Passion versus Skillset
PAX East attendees gathered in the Sphinx theater this morning to hear several representatives speak about the best methods to get your name in the gaming industry.
- John Lindemuth, with Warner Bros. and Turbine
- Holden Link with Magic Pixel Games
- Cory Johnson with Zynga
- Elliot Mitchell with VT Digital Arts
- Ichiro Lambe with Debojaan Games
- Benjamin Callavari with Academic Relations Consulting
- Caroline Murphy with Boston Indies
How do you define passion? Lambe strongly expressed that the people he wanted to work with never slept--they only create.
"Basically you make games, and you can't stop yourself from making games."
Murphy suggests knowing where passion ends and fandom begins. Fandom does not always work in your favor, and developers know the difference. "Passion bombs" are lines of fandom on a cover letter that may hurt you in the long run. You need to present your skill set first, and save your passion for the interview. On paper, a hiring manager needs to be able to pick out your skill set and not just see the passion you have for gaming or a specific series.
Do something different with your cover letter
50,000 people will be sending in e same cover letters, so find something that helps you stand out. Get to know them through gaming events such as PAX--demo your games in the indie section, show off your art, or just participate in community events that show off your skills.
That's not to say you shouldn't send in a cover letter. Cover letters are great things when done right. Write a letter to each individual company; don't copy and paste the same letter for all of your applications.
It's also important to note that if you aren't passionate about gaming, it will come out after the interview. Passion is extremely important, and gaming is a highly competitive industry that many find "sexy." It requires hard work. If you aren't ready for that commitment, perhaps this isn't the industry for you, at least right now. "There's nothing better than sitting across the table in an interview and thinking 'oh thank god, someone who knows what they're talking about.'"
If you're currently in school, your portfolio will include class work that you've done. That is fantastic, and you should include it. However, small demos or projects you've done on the side will make your presentation far more powerful.
Developers want to see what you can do--they want to see your power and your drive, but they also want to see you put your skills to work and show them what you've got. Even if you aren't attending school and don't have a formal education, you can grab a mentor who can help you develop your skills.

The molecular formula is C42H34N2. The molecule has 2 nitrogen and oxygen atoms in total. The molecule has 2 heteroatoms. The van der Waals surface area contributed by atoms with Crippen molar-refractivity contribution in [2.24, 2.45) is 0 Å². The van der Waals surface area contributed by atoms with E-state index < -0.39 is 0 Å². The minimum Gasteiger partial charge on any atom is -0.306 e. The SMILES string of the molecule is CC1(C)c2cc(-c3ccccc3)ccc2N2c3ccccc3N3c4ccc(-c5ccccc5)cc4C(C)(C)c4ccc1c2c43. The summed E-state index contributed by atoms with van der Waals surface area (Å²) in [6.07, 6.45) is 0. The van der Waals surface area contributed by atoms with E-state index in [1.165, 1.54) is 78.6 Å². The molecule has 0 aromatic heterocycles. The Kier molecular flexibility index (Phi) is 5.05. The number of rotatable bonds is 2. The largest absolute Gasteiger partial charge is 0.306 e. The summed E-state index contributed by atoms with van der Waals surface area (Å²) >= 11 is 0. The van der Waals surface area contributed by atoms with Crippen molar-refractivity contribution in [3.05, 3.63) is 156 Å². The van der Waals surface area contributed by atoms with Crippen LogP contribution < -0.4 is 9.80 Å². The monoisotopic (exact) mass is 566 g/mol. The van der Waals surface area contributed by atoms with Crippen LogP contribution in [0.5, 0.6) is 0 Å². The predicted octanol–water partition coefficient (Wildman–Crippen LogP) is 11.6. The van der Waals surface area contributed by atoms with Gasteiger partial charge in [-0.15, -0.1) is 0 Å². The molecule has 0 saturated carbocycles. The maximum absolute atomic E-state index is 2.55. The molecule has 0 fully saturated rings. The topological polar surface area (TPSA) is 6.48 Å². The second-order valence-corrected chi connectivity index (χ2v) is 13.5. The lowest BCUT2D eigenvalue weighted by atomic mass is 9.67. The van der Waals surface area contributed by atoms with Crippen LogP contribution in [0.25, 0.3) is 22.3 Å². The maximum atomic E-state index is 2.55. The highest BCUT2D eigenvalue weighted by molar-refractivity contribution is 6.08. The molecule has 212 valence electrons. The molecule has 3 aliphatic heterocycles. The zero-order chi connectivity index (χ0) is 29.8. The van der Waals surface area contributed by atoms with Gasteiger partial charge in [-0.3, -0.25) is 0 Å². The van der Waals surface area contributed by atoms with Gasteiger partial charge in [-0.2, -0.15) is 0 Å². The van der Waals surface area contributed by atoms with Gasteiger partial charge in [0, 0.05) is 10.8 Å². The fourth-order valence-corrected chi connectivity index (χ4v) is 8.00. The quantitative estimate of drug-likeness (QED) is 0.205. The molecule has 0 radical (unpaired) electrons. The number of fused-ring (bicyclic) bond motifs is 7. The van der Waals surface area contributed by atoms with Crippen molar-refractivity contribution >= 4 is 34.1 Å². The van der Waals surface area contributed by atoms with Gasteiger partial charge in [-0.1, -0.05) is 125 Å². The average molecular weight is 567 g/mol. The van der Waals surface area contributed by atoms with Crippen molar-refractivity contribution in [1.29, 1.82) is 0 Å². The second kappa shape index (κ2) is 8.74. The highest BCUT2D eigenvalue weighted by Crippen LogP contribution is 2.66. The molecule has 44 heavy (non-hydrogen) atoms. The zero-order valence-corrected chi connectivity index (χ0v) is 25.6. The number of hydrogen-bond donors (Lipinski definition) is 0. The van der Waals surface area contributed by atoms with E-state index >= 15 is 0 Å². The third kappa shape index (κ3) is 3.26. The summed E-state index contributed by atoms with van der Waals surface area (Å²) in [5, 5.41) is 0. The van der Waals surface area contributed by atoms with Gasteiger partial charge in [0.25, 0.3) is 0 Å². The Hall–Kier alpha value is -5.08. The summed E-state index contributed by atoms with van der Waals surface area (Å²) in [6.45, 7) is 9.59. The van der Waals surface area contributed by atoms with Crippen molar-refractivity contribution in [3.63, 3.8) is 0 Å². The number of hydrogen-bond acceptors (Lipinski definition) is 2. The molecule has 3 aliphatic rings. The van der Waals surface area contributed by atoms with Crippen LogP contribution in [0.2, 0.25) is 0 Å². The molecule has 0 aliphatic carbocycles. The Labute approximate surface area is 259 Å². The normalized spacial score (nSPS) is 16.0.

It's also important to understand your skill set in a general space--what goes into making art, or developing, needs to be a concept you grasp firmly.
As to what to include: your portfolio should always be current. "If you have eight pieces and five are crap, then just take them out. Take them right out." Judge your older work against your current work and decide which would be best to include.
Get a feel for the company culture before you go interview. Play their games, even if they aren't you favorite. Look the company up on YouTube and get a feel for them before you go on site.
Some companies are notably smaller--"We want to know why someone would ant to work for us. We mostly hire people that we know already... But every once in awhile we'll get a cover letter... Telling us why we're a good fit for them right now. It catches our attention." Ask questions about the culture and show them you have an interest.
Do's and Don'ts
- Do be stellar. Be amazing. Be the most awesome person in the room.
- Do makes games.
- Do get friends to help you understand different aspects of the industry like developing and art.
- Do think about getting a reference from someone who is experienced in the industry.
- Don't overdo your enthusiasm, or drink too much coffee beforehand.
- Don't give up. Find your inspiration and stick with them. Talk people and stick with it.
- Do not be afraid to leave a bad situation.
- Do shower.